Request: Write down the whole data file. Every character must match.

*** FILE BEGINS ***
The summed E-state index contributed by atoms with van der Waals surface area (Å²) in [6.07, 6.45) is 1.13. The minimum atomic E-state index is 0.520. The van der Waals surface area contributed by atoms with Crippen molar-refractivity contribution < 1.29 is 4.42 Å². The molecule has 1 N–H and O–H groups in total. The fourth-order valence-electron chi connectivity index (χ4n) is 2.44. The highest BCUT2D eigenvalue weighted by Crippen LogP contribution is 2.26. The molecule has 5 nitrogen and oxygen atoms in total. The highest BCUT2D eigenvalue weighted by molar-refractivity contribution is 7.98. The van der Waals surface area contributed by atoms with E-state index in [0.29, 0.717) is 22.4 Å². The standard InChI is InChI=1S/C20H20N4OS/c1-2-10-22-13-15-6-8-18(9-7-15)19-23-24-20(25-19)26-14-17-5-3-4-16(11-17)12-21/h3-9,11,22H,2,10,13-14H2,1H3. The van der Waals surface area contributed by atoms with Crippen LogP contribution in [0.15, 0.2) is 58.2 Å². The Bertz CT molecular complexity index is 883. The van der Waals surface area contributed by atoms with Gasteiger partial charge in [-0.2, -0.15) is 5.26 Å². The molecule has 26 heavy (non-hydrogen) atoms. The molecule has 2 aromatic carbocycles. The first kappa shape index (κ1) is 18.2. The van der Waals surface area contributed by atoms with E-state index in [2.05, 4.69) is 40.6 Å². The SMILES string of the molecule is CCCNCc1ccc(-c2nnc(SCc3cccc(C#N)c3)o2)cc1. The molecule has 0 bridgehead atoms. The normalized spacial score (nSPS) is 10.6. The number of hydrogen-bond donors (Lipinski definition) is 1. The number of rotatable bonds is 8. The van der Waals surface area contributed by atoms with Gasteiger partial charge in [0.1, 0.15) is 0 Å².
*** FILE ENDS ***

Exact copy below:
The summed E-state index contributed by atoms with van der Waals surface area (Å²) in [6.07, 6.45) is 1.13. The minimum atomic E-state index is 0.520. The van der Waals surface area contributed by atoms with Crippen molar-refractivity contribution < 1.29 is 4.42 Å². The molecule has 1 N–H and O–H groups in total. The fourth-order valence-electron chi connectivity index (χ4n) is 2.44. The highest BCUT2D eigenvalue weighted by Crippen LogP contribution is 2.26. The molecule has 5 nitrogen and oxygen atoms in total. The highest BCUT2D eigenvalue weighted by molar-refractivity contribution is 7.98. The van der Waals surface area contributed by atoms with E-state index in [0.29, 0.717) is 22.4 Å². The standard InChI is InChI=1S/C20H20N4OS/c1-2-10-22-13-15-6-8-18(9-7-15)19-23-24-20(25-19)26-14-17-5-3-4-16(11-17)12-21/h3-9,11,22H,2,10,13-14H2,1H3. The van der Waals surface area contributed by atoms with Crippen LogP contribution in [0.15, 0.2) is 58.2 Å². The Bertz CT molecular complexity index is 883. The van der Waals surface area contributed by atoms with Gasteiger partial charge in [-0.2, -0.15) is 5.26 Å². The molecule has 26 heavy (non-hydrogen) atoms. The molecule has 2 aromatic carbocycles. The first kappa shape index (κ1) is 18.2. The van der Waals surface area contributed by atoms with E-state index in [2.05, 4.69) is 40.6 Å². The SMILES string of the molecule is CCCNCc1ccc(-c2nnc(SCc3cccc(C#N)c3)o2)cc1. The molecule has 0 bridgehead atoms. The normalized spacial score (nSPS) is 10.6. The number of hydrogen-bond donors (Lipinski definition) is 1. The number of rotatable bonds is 8. The van der Waals surface area contributed by atoms with Gasteiger partial charge in [0.1, 0.15) is 0 Å².